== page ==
In a city once dominated by Tetley's Brewery, Leeds Brewery find themselves in the strange position of now being one of Leeds' oldest operating breweries; they turn 14 this year. I caught up with co-owner, Sam Moss, to see how they are getting on. I've long been an admirer of Leeds Brewery. They popped up on the beer scene here just before Carlsberg started to wind-down the Tetley's Brewery operation & a little while longer before the thriving modern brewing scene we see today. They could be called modern pioneers, helping others see what was possible in a city that was once all Tetley's and nothing else. Although my chat with Sam would at some point veer towards how things have been during the pandemic, the first thing I really wanted to talk about and see was their new home. Yes, that's right, Leeds Brewery have moved.
Previously they operated out of a unit at Sydenham Road (LS11), but took the opportunity of an expanding next door neighbour in Northern Monk to handover the site to them and lay new roots a little further away. They now operate out of Park Farm Industrial Estate, still in LS11 and a stone's throw away from South Leeds' John Charles Stadium.
"We loved our site at Sydenham Road but having been there for so long, we started to become a bit blind to some of the quirks of the site that weren't right for us" said Sam. "With Northern Monk moving in next door and continuing to expand, we decided to move on. Our new home works much better for us."
You can see why. A more modern industrial unit with plenty of space, inside and out, which gives Leeds Brewery lots of flexibility in their operations. The centre piece, of course, is a brand new 32 hectolitre brew kit. In old money, that's 20 BBL. Or in very simple terms, that's approximately 5,600 pints per brew. "We've reduced our brew length in the move. The smaller size helps us when we're trying to sell beers like Midnight Bell in the Summer" explained Sam. Midnight Bell is their 4.8% ABV premium dark mild, traditionally more popular in colder months.
The new brew kit was manufactured by SSV Limited, who hired former Leeds Brewery Head Brewer, Venkatesh Iyer a few years ago. The kit has come with all the modern bells and whistles you'd expect, from internal vessel lighting, to a self-cleaning mash tun. They also have new on-site kegging facilities, however bottling remains contracted out to Robinsons Brewery in Stockport.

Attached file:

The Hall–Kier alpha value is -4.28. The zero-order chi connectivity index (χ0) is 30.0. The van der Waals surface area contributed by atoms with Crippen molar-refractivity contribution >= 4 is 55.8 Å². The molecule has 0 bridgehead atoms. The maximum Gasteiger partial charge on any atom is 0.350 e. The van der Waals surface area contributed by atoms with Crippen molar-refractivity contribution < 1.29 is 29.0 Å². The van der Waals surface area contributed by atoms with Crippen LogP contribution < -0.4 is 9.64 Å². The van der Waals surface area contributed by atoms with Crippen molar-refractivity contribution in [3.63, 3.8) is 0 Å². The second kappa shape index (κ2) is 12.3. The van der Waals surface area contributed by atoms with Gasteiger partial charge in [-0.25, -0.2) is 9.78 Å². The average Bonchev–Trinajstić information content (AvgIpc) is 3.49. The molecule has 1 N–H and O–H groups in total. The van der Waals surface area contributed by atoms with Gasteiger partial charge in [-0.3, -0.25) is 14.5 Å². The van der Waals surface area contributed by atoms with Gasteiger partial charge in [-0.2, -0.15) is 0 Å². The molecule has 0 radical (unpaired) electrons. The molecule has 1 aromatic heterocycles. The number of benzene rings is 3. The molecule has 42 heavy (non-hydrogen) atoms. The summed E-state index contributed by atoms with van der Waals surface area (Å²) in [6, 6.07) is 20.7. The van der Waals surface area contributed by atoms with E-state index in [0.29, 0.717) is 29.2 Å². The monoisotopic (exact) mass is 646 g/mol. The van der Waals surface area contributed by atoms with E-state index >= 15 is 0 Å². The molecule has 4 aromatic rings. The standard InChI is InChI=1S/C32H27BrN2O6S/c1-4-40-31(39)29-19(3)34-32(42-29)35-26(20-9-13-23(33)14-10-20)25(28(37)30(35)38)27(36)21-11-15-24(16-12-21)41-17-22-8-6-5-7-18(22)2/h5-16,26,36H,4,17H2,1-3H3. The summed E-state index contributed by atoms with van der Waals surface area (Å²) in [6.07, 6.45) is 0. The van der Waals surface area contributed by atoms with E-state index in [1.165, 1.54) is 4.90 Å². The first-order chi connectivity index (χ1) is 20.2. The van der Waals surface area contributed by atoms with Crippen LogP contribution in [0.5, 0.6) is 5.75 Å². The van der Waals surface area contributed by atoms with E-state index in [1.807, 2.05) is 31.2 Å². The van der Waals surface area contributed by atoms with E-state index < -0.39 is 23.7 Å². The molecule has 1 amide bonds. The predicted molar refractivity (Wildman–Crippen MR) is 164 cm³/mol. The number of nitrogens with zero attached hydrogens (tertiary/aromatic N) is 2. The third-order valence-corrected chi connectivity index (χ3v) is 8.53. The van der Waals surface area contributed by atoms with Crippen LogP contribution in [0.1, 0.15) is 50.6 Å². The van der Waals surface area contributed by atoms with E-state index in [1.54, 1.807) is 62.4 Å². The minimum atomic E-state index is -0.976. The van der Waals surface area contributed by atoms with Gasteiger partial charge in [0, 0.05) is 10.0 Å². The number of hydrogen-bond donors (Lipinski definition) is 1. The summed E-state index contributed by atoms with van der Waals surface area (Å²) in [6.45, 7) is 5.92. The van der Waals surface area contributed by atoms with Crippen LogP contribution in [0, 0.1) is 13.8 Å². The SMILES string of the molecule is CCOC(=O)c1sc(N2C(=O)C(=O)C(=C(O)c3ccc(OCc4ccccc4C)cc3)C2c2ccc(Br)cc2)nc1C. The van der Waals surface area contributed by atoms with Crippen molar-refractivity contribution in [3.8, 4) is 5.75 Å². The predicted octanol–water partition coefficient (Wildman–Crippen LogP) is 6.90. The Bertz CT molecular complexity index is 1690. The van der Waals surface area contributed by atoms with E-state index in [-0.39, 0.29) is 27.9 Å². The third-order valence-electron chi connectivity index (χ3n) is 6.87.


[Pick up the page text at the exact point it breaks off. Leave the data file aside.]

"I like the idea of manually digging out the mash" said Sam. "I think it make you really feel part of the beer you are making, although Rob (Warriner, current Head Brewer) probably disagrees!"
Leeds Brewery's focus has always been premium quality cask ale and this is still the case. "We've always been more traditional than craft and we love cask ale. I really enjoy drinking something like Leeds Pale in the Adelphi." Leeds Pale is their flagship 3.8% ABV pale ale and the Adelphi is one of the finest examples of a late Victorian-design pub you will find in Leeds. It was a good opportunity to start talking about pubs. Leeds Brewery previously managed a number of outlets in Leeds, but they were taken on by Camerons Brewery a few years ago. However, they continue to sell Leeds Brewery beers and are still affectionately known by many as Leeds Brewery pubs.
"We still own the Garden Gate and we have recently taken on a couple of pubs in North London" said Sam. The Garden Gate is a nationally recognised heritage pub in Hunslet, South Leeds. Whilst the new pubs are The Albert in Primrose Hill and The Belrose Pub in Belsize Park. They are also helping out with The Cross Keys in Holbeck, Leeds. "Neither of these new pubs are being branded as Leeds Brewery pubs. We didn't think it made sense to do this in North London. They will remain independent free houses but we do sell some of our beers there, like Yorkshire Gold." Yorkshire Gold is their cask 4.0% ABV Golden Ale.
I asked Sam if there were any plans to open a taproom at the brewery. "We're planning on hosting things like brewery tours, tastings and training for our customers, but there are no plans for a permanent taproom." It makes sense. Although there is more than enough room for a permanent taproom, the location isn't ideal to guarantee regular custom.
I've avoided it so far, but it's time to talk pandemic. What impact did it have on the brewery? "Like everyone else, it's been a struggle" said Sam. "At the start of 2020 we ended our supermarket contracts as they weren't worthwhile for us, but that would have been a really useful cashflow during the pandemic! Our landlords have been great though, for both the brewery and the pubs" "(Looking forward to the end of the pandemic) it's like starting all over again, being in a new brewery and reconnecting with our customers. I am really looking forward to enjoying a pint of cask ale in a great pub." It sparked a lengthy chat about great pubs and delicious cask ale. What was clear was Sam's appetite for both has not diminished in anyway. In fact, the glint in his eye, the smile on his face and the excitement in his voice was enough to know that Sam is a man who is passionate to get back to what he loves. Leeds Brewery have started brewing again and you will be able to find their beers in Leeds-based pubs like the Midnight Bell and Lamb and Flag, from 12th April. A big thank you to Sam for inviting me to the new brewery and for being a great host. Like Sam, I am now almost mouth drooling at the thought of a pint of well-kept cask Leeds Pale in a fantastic pub surrounding.